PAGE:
Oil exploration in a rainforest, Gabon
Arnaud Greth /Still Pictures
Central Africa’s high and reliable rainfall supports extensive forest cover throughout the sub-region, with the exceptions of the northern part of Cameroon, Chad and the Central African Republic. Forests and woodlands cover, in total, about 45 per cent of the land area of Central Africa, and constitute 37 per cent of Africa’s total forest cover (FAO 2001a). Most countries in the sub-region are therefore well endowed with forests, with Gabon having the greatest cover (85 per cent), and Cameroon, Congo, Democratic Republic of Congo (DRC), and Equatorial Guinea having over 50 per cent. The exception is Chad, which, because of its northerly location and arid environment, has only 10 per cent forest cover (FAO 2001a). Tropical forests are the predominant type in the sub-region, namely lowland evergreen broadleaf rainforest, montane forests, freshwater swamp forests. Savanna cover is also significant in the northern parts of Cameroon, Central African Republic, and Chad and southern DRC.
The major issue of concern in Central Africa is rapid deforestation, mainly for commercial timber exports. The damage caused to remaining forest areas by timber extraction is an additional concern for the sub-region.
Dense, tropical forests provide essential ecosystem services such as nutrient cycling, water and soil protection, and exchange of atmospheric gases (absorbing carbon dioxide and releasing oxygen). The tropical, moist forest of Central Africa comprises the second largest contiguous area of tropical forest in the world, and thus plays a very important role in atmospheric carbon sequestration and mitigation of potential climate change. Other benefits of forests include the extremely high levels of biodiversity, which has enormous untapped potential for agricultural, pharmaceutical and nutritional applications. There are five regional hotspots in Cameroon, noted for their plant species richness and presence of endemic bird species.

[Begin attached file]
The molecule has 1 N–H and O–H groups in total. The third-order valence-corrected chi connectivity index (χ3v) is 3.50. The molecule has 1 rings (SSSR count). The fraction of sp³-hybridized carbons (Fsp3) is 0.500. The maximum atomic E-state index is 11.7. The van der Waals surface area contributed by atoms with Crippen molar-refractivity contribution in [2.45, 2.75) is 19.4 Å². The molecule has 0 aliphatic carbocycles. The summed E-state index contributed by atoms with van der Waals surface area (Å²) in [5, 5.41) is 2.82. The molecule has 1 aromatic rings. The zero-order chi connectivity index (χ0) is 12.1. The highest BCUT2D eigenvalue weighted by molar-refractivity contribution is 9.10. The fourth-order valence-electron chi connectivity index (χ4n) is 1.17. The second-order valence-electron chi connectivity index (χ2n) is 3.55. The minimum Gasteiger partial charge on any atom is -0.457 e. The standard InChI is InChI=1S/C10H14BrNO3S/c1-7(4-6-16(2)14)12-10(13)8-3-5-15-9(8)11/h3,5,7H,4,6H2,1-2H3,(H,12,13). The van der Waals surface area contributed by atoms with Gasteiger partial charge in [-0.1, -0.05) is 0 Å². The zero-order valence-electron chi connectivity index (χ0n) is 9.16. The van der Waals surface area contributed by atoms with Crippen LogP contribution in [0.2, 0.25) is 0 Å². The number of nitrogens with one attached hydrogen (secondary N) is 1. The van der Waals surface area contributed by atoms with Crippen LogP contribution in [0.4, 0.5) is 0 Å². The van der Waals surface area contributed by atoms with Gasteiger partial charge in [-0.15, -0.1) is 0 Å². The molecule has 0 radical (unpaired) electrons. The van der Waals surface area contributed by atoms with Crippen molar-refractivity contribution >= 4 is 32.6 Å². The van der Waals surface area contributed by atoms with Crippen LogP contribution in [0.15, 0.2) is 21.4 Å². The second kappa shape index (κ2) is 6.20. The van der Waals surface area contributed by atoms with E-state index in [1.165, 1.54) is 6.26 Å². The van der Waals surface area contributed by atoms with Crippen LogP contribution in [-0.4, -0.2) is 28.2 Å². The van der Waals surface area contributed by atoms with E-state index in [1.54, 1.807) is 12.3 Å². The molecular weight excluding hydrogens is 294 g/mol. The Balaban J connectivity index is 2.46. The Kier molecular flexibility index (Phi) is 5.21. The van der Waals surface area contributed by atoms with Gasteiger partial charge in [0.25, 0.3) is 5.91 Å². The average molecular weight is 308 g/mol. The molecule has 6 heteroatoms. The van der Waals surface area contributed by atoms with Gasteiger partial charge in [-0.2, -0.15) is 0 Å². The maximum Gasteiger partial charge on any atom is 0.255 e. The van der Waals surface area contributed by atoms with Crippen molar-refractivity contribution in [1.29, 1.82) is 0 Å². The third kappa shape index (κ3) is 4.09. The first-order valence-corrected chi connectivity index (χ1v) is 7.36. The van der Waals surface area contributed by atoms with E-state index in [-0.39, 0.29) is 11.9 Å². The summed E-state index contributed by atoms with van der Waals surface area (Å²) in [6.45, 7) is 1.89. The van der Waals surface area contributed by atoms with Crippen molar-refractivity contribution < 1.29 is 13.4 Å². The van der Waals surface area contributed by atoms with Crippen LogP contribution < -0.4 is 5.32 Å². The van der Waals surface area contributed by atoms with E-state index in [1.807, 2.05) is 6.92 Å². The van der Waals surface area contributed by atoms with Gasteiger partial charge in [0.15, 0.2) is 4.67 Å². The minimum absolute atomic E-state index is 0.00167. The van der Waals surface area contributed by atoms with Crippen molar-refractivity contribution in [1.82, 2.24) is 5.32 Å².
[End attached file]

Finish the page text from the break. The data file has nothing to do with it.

Commercial logging is the primary source of revenue from Central Africa’s forests. This is mainly carried out by foreign logging companies and thus ensures substantial amounts of foreign exchange for the countries of the sub-region. Cameroon, for example is one of Africa’s leading producers and exporters of sawn timber and tropical logs, and ranks fifth in the world (FAO 2001a, WRI 2001). In 1998, its exports exceeded US$436 million, approximately 5 percent of GDP (FAO 2001a, World Bank 2001). In the same year, Equatorial Guinea exported US$62 million of wood-based panels, representing 14 per cent of its GDP (FAO 2001a, World Bank 2001).
Central Africa’s forest ecosystems are also home to a large number of communities from an estimated 250 ethnic groups (WRI 2001). These communities depend on wild and cultivated resources from forests, including bark, vegetables, fruits, flowers, honey, resins, fungi, medicinal plants and wildlife for local consumption as well as for export. Inter-cropping or agroforestry practised within these communities is a vital source of vegetables, grains and fruit, for use by households or for trade. The forests also offer opportunities for tourism, which would generate foreign exchange and stimulate rural development, although these are largely untapped at present because of low levels of infrastructure and/ or conflict in Central African countries.